In questioning the phenomenon of “covering,” a term used for the coerced hiding of crucial aspects of one’s self, Yoshino thrusts the reader into a battlefield of shifting gray areas. What emerges is an eloquent, poetic protest against the hidden prejudices embedded in American civil rights legislation. Yoshino reveals that the struggle against oppression lies not solely in fighting an imagined, monolithic state but as much in intimate discourse with the mother, the father and the colleague who constitute that state. 

The Invention of Wings by Sue Monk Kidd

Writing at the height of her narrative and imaginative gifts, Sue Monk Kidd presents a masterpiece of hope, daring, the quest for freedom, and the desire to have a voice in the world. This exquisitely written novel is a triumph of storytelling that looks with unswerving eyes at a devastating wound in American history, through women whose struggles for liberation, empowerment, and expression will leave no reader unmoved.

And just in case you missed these the first time around, here are the books that have been out and about for awhile now:

How to be an Anti-Racist by Ibram X. Kendi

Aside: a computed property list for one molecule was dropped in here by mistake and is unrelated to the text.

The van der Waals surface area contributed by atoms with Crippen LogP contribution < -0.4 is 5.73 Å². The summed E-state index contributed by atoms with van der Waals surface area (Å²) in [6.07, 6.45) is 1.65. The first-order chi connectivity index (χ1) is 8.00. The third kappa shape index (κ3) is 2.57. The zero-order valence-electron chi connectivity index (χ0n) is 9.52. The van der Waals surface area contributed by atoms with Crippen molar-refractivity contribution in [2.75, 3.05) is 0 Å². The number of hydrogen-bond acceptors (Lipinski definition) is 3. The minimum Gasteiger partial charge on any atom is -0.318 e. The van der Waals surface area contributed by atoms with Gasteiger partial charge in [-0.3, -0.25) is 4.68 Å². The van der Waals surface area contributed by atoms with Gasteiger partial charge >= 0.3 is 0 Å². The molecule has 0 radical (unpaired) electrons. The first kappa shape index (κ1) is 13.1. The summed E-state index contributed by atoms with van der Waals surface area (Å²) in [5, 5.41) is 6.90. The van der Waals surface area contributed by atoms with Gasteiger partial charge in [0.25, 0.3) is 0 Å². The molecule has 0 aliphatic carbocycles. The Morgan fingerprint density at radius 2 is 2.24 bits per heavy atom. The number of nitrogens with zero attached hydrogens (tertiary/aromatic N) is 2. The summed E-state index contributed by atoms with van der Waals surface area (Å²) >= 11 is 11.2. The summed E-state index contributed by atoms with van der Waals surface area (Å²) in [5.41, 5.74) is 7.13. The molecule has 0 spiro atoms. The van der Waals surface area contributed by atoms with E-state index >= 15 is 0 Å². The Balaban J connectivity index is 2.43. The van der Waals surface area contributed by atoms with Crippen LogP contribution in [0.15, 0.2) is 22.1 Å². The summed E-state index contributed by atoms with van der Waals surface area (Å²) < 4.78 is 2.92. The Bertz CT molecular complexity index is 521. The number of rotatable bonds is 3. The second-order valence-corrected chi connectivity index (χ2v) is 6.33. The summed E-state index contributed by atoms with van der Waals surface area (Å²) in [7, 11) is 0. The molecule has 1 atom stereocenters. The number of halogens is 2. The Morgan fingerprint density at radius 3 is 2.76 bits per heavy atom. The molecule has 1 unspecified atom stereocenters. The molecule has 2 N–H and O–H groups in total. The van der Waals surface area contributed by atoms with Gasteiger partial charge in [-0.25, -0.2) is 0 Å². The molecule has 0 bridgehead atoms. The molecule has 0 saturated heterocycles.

Antiracism is a transformative concept that reorients and reenergizes the conversation about racism—and, even more fundamentally, points us toward liberating new ways of thinking about ourselves and each other.

White Fragility: Why It’s So Hard for White People to Talk About Racism by Robin DiAngelo

White Fragility brings language to the emotional structures that make true discussions about racial attitudes difficult. With clarity and compassion, DiAngelo allows us to understand racism as a practice not restricted to ‘bad people.’ In doing so, she moves our national discussions forward.

Me and White Supremacy: Combat Racism, Change the World, and Become a Good Ancestor by Layla Saad and Robin DiAngelo

An indispensable resource for white people who want to challenge white supremacy but don’t know where to begin. Saad moves her readers from their heads into their hearts, and ultimately, into their practice. We won’t end white supremacy through an intellectual understanding alone; we must put that understanding into action.

So You Want to Talk about Race by Ijeoma Oluo

Oluo does more than deliver tough, blunt truths about the realities of racism, power and oppression. She also, in bracing fashion, offers a vision of hope; a message that through dialogue and struggle, we can emancipate ourselves from what she calls ‘the nation’s oldest pyramid scheme: white supremacy.’ That is why I don’t think this is merely one of the most important books of the last decade. It is also one of the most optimistic. 

Caste: The Origins of Our Discontents by Isabel Wilkerson

Wilkerson gives us a masterful portrait of an unseen phenomenon in America as she explores, through an immersive, deeply researched narrative and stories about real people, how America today and throughout its history has been shaped by a hidden caste system, a rigid hierarchy of human rankings.

Such a Fun Age by Kiley Reid

A page-turning and big-hearted story about race and privilege, set around a young Black babysitter, her well-intentioned employer, and a surprising connection that threatens to undo them both.